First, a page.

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The Development and validation of the Child Sexual Assault Victim Credibility Scale: an instrument to measure laypersons' perceptions of victim credibility
journal contributionposted on 2021-01-01, 00:00 authored by Ashmyra Voogt, Bianca KlettkeBianca Klettke, Mohammadreza MohebbiMohammadreza Mohebbi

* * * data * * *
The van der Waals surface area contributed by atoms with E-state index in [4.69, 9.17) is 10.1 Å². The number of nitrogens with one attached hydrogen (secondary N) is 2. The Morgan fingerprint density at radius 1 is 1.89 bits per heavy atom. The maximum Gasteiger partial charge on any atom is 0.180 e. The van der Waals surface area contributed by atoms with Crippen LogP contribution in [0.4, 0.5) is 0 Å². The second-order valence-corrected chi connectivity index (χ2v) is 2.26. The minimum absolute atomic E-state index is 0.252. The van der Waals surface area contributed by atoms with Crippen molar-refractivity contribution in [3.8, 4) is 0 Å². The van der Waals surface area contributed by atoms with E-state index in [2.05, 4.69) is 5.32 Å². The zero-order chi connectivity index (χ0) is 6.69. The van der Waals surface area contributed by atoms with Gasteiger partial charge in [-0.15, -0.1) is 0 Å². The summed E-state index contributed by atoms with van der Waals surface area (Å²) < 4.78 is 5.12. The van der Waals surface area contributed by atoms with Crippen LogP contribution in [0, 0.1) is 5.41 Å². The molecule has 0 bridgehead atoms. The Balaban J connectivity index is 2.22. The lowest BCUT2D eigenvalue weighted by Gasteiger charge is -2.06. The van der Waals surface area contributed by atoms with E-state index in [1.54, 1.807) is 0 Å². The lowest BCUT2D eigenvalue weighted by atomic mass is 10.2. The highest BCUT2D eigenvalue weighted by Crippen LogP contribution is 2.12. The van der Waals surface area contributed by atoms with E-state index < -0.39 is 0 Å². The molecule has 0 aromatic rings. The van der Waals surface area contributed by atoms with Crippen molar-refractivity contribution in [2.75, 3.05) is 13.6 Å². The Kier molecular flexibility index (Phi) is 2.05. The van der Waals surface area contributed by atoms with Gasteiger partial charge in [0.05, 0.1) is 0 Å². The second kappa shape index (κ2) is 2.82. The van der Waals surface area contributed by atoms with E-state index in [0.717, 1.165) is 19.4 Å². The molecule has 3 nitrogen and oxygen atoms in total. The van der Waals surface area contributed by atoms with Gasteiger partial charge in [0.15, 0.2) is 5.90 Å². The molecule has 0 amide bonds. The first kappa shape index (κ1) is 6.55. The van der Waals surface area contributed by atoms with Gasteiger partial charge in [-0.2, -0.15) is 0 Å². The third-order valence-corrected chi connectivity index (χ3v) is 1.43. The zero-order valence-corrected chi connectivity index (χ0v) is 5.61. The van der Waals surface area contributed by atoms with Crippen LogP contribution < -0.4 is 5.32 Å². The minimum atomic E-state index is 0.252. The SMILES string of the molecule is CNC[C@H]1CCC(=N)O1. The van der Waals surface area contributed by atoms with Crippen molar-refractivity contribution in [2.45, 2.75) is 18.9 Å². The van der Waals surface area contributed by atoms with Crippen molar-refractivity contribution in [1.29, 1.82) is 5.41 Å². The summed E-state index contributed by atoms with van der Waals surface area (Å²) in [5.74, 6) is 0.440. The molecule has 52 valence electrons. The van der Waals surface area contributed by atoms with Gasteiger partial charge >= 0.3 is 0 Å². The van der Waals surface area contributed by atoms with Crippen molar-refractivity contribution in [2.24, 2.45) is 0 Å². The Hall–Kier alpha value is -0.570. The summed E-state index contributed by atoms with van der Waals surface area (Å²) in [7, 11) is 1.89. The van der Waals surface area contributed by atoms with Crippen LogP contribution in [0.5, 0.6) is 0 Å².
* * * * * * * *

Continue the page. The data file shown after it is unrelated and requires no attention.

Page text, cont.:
Child sexual assault is a global health issue, with extensive implications for legal, social, clinical, and health psychology. The perceived credibility of child victims is of considerable importance in terms of the successful prosecution of such cases. However, there has been considerable inconsistency within past research regarding how best to measure credibility, and to date, there exists no broadly accepted scale for the measurement of lay perceptions of credibility of child victims. The current study evaluates a proposed Child Sexual Assault Victim Credibility Scale (CSAVCS) and includes the results of both a pilot and scale validation study. A two-phase approach for instrument development was adopted. Thirty-six participants from the general community were involved in the pilot study (Phase I), comprising six males and 30 females. A further 210 participants (61 males and 149 females) were included in the scale validation sample (Phase II). Participants read a transcript of a child disclosing sexual abuse and rated their perceptions of the child's accuracy, believability, competency, reliability, and truthfulness. The scale's reliability and internal validity were successfully tested and modified in Phase I and subsequently validated and confirmed in Phase II. There was strong evidence of internal consistency, reliability, and content validity. Following model respecification, the final 23-item model was confirmed. The evaluation of the CSAVCS was a crucial first step and will be useful for future research exploring perceived credibility. Using a validated and reliable scale may serve to improve the consistency of measurement of credibility and to facilitate comparisons among studies.